The approach to ensure that there is a framework where all stakeholders in the dispute are substantively and equally is important to ensure that there is effective conflict management (Arai, 2008). Through engagement, understanding traditional needs and trying to reframe them through mediation and negotiation can create a solution. However, it is necessary to directly and fairly tackle tensions that are deeply-rooted in the historical and cultural relations between the stakeholders (Davidheiser, 2008). This means that there has to be a changed in the goal posts, which reconfigures what the parties may deem as a win-win situation (Rackham & Carlisle, 1978(a); 1978 (b)). Thus, the language remains a belief that there is win-win, but the transformer is in reality reconfiguring the relationship to prevent traditional tensions from erupting. The question is how one gets to this ideal situation?

The answer can be found in the in four principle of effective mediation identified by Fisher et al (1991). The principles are: 1) to separate the individual stakeholder groups from the problem; 2) to identify the interests and not the positions of the stakeholder groups; 3) to develop options for mutual gain for the stakeholder groups; and 4) in the negotiation ascertain objective criteria for each of the stakeholder groups in order to ascertain their wants, needs, values and negating points (Fisher et al, 1991). The implication is that there is an achievable goal, in which the negotiator can pinpoint the different options to illustrate the best compromise (David, 2006). Thus, the motivations have to be changed between internal and external stakeholders to ensure that there is better compatibility.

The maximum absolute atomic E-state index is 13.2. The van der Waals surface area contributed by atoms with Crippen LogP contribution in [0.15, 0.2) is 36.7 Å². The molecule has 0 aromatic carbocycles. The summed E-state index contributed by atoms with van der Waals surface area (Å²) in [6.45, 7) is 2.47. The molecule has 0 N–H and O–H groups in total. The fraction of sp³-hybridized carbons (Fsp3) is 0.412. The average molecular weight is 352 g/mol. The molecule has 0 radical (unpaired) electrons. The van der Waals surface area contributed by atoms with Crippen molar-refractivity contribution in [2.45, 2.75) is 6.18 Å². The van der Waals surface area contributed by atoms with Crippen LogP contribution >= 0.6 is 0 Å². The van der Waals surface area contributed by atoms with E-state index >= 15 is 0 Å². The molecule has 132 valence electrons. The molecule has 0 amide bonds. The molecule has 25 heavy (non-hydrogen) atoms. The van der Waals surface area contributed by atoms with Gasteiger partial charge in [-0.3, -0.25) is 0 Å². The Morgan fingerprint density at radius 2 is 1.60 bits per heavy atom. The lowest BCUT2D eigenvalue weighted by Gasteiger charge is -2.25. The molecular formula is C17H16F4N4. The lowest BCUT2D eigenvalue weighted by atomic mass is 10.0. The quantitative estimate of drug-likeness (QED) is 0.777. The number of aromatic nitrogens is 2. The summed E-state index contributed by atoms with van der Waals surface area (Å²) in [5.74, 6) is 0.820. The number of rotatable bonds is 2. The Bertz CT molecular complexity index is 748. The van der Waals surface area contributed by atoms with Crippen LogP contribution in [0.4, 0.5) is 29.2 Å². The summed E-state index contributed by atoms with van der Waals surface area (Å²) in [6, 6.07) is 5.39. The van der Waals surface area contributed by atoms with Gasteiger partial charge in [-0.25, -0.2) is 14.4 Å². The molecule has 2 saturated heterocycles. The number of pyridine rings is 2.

Reframing content and need can redirect a conflict, because there is a subtle change within the categories of Maslow’s needs. Maslow (1943) developed a means to identify individual development and motivation, which can be applied to determine stakeholder interests. There are five levels in Maslow’s hierarchy, which are: (1) physiological needs, and in particular the efforts of the automatic function, i.e., hunger, thirst and the need for oxygen as deep sensory pleasures. (2) Security, safety and comfort, freedom from pain or physical attack. (3) Social needs, a sense of belonging, friendship and social activities, i.e. the image of community and familiarity in diversity. It is here that the binding culture of stakeholder groups can start to be reframed. (4) Prestige, i.e. respect, confidence and strength; and (5) self-realization. The heroic transformer will also affect change at the top two echelons, in order to ensure that there is effective conflict management between both internal and external stakeholders (i.e. to ensure that there is transforming change). Thus, there needs to be a new approach to traditional internal/external conflict to ensure there is a solution, which looks past a win-win situation for all parties.